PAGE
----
I had heard of the Sufi Samuel L. Lewis a long while before I met him. He had been described to me by a not-so-reliable source as an old man who went after young chicks, and "got them all hooked on dervish dancing." I'd not passed judgment based on a rumor, but wondered how a man in America who called himself a Sufi, could actually be one. It would be like a man calling himself "pure"; a pure man probably would not do such a thing.
More than a year later I met two disciples of "Sufi Sam"-otherwise known as Sufi Ahmed Murad Chisti in Sufi circles of Pakistan, India, and Egypt, or as He Kwang in the circles of Zen Roshis. I was greatly impressed by their bearing and thus was led to a meeting with the man himself.
I was still a bit apprehensive about meeting yet another "holy man," for so many had been disappointments. I was ambivalent in my feelings as well about a real holy man, and secretly fear-filled. If, indeed, he was one, he would immediately see through me and gaze upon my multitude of sins and have nothing further to say to me.
The first thing that struck me about Samuel L. Lewis (called Murshid, or teacher, by his disciples) was his deep humanness. He had a gruff manner behind which shone a mischievous smile and quick wit. For all practical purposes, this was a man of the world, yet somehow a man of deep religious experience.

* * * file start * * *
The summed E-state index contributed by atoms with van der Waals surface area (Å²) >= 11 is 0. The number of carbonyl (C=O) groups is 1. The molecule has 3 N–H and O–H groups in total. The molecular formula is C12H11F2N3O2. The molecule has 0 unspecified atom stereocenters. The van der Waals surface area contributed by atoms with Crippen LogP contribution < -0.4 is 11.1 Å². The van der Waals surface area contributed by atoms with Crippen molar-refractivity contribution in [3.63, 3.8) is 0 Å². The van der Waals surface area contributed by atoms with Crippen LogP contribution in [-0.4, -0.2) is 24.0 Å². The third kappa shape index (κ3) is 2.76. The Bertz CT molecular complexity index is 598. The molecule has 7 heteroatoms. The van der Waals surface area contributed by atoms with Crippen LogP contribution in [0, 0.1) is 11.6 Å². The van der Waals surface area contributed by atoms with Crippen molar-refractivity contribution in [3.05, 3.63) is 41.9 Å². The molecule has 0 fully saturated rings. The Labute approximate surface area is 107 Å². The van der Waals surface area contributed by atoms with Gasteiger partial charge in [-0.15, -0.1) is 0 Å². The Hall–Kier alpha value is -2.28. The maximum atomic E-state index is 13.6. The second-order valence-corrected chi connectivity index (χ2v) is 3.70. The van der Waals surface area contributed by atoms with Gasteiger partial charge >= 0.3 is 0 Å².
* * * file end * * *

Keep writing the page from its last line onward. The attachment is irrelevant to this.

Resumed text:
His favorite musical comedies were those of Gilbert and Sullivan, which he used to sing in doubletime at parties. If Murshid had been billed as a stand-up comedian, he would have packed them in, and yet, because he came representing the spiritual path, hardly anyone knew whether to laugh or not -- so many just sat at his public lectures in self-righteous disbelief. Few during his lifetime could see his spiritual gifts through his humor. Now, after his death, many of his most devoted disciples don't remember his great humor for his spiritual gifts.
His rhythm was that of a man who'd started falling forward and had to run to keep from landing on his face. He would get wound up in the morning after certain spiritual exercises and virtually fly through his days.
His personality, his voice, every aspect of his being, constantly radiated positive magnetism, a sun-like energy that the Sufis call Baraka. He was an energy-transformer capable of bringing other transformers to life through a harmonizing of their energies with his, and his with the highest.
He was born of wealthy Jewish parents; his father was a vice-president of the Levi-Straus Company in San Francisco. And his great-grandfather, who came to California in 1848, invented the copper rivets used on Levis, the blue denim pants famous to America and almost the uniform of Sam's youthful disciples. His mother was Harriet Rothschild, a member of the international banking family.
Born October 18, 1896, at 2:20 a.m., San Francisco, California, Samuel L. Lewis lived a simple life working at many jobs. Due to disagreements in his family, he never was well to do. The family dissension, it has been reported, came from certain of his relatives who were convinced that he was a "crack-pot mystic." It was not until the death of his father in 1954 that a trust fund was established from which he used the small income to support the Sufi work in San Francisco. In the intervening years between his "disinheritance" and the establishment of his modest trust fund, he developed himself as both a student of comparative religion and philosophy, and as a first-class gardener with outstanding insights into desert reclamation.